She claims she doesn't care about fashion, but with a super-stylish video for "Don’t Wait," the Swedish singer Mapei is shaping up to be one of the coolest (and best-dressed) new female artists on the fall lineup.
The 30-year-old singer, who debuted with an EP called Cocoa Butter Diaries in 2009, is now touring with another Swedish darling, Lykke Li, whom she met as a teen when they sang in a Stockholm-suburb gospel choir together. Mapei's latest album, Hey Hey, incorporates elements of dance, indie, and baile funk — a pop departure from her hip-hop roots — but last week, her New York performance at Radio City Music Hall was full of soul as she twirled around the stage in sneakers and a casual robe.
Before she took the stage to open for Lykke, Mapei spoke to the Cut about the importance of collaborating with other women, curly-hair hacks, and being considered a rap hero by men.
How important is friendship and collaborating with other women to your work?
Women, if we don’t join together, we often compete, and there’s a lot of jealousy between humans overall. But it’s important because other females need role models, they need to see people get together and have fun. Performing with Lykke feels legendary to me.
You started as a rapper. Why come out with such a big pop record?
I’ve always had that vein in me to do pop, but I’ve also hung out with a lot of hip-hop producers and rappers. Hip-hop and watching videos were the only outlets I had to know what was going on in the States.
Do you feel like you were perceived differently, rapping versus singing softer music?
Yeah, I just think guys appreciate it more when you rap because it’s really male dominated; they see you as a hero. When you sing it feels like some dudes don’t want to hear it, they just want to hear you rap. I was very unique when I was rapping because there aren’t that many females rapping.
I bet it's that way in Sweden too.
Exactly, so the dudes I hung out with would be like, "You sound American, can you rap?"
You covered a Motown song by the Shirelles for the last track. Are there any other girl groups who inspire your music?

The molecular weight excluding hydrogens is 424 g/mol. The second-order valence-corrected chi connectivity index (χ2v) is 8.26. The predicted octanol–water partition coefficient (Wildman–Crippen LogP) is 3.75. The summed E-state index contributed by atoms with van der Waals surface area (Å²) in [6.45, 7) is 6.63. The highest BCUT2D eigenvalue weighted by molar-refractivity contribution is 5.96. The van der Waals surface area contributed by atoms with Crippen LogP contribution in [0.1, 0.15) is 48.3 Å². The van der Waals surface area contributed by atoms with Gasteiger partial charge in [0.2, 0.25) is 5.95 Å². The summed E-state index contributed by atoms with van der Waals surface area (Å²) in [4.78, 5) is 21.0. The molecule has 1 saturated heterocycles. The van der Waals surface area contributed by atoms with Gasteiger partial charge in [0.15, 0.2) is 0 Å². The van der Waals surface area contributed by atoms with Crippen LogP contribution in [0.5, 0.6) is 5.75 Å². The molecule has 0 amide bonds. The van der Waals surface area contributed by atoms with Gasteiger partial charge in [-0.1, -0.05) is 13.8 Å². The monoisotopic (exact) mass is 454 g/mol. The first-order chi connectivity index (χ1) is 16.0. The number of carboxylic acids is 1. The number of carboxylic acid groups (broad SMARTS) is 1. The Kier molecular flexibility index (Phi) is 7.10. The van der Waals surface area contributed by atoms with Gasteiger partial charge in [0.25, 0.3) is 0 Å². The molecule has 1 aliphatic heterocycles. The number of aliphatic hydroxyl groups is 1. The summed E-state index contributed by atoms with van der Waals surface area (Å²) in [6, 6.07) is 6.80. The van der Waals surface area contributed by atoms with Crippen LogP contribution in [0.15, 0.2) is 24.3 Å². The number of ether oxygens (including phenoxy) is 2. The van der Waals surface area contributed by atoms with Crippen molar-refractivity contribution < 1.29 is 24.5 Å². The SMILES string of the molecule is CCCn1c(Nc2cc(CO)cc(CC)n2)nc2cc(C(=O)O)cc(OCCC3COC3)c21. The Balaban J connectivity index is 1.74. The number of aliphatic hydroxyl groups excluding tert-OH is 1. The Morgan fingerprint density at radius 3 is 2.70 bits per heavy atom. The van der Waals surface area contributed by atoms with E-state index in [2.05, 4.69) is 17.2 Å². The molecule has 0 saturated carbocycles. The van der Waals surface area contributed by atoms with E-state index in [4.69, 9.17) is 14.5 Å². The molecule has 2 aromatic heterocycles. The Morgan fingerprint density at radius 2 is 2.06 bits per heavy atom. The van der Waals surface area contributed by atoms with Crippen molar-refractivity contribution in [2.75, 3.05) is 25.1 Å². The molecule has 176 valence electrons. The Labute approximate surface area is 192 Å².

I love that song from Bat for Lashes when she takes doo-wop drums and puts them in there. Church music and a lot of girl groups played in my home when I stayed with my mother and my nana as a child. Soul, pop, Whitney Houston — a lot of females have inspired me.
You’ve been vocal about political issues in the past. There are a lot of love songs on this album; are you trying to make political music?
Not really, I wouldn’t see myself as a political person. I grew up around that, my father was very political. I would go to rallies and would see people fighting for injustice. I think there’s a little element of that, for example, in my song “Change.” It sounds like I’m marching when I say, “We’re waiting for a change.” I’ve done a lot of marching with my father.
Your stylish “Don’t Wait” video is like the house party you want to walk into but rarely find. Do you have a deep interest in fashion?
Not really. I like looking good and sometimes I throw on sweats. I’m not really into brands, but I like putting stuff together.
Do you work with a stylist on tour or are you dressing yourself?
I dress myself, and I have stylists give me free clothes …
What’s the secret to maintaining your curls?
Either I wear it in a 'fro, puff it out, brush it out and use a blow-dryer to make it really big, which is not healthy for your hair because it can break, or I use olive-oil shampoo and my curls become really tight. I usually go to the Afro shop and get Afro products.
I love the album art on Cocoa Butter Diaries. How did that picture happen?
That was my ex, we broke each other’s hearts, but it’s a cool picture that’ll last forever. I hope he doesn’t regret it, because it’s a really cool photo.
Was he actually straightening your hair or was it just a photo op?
He was actually straightening my hair and a friend took a picture.
This interview has been edited and condensed.
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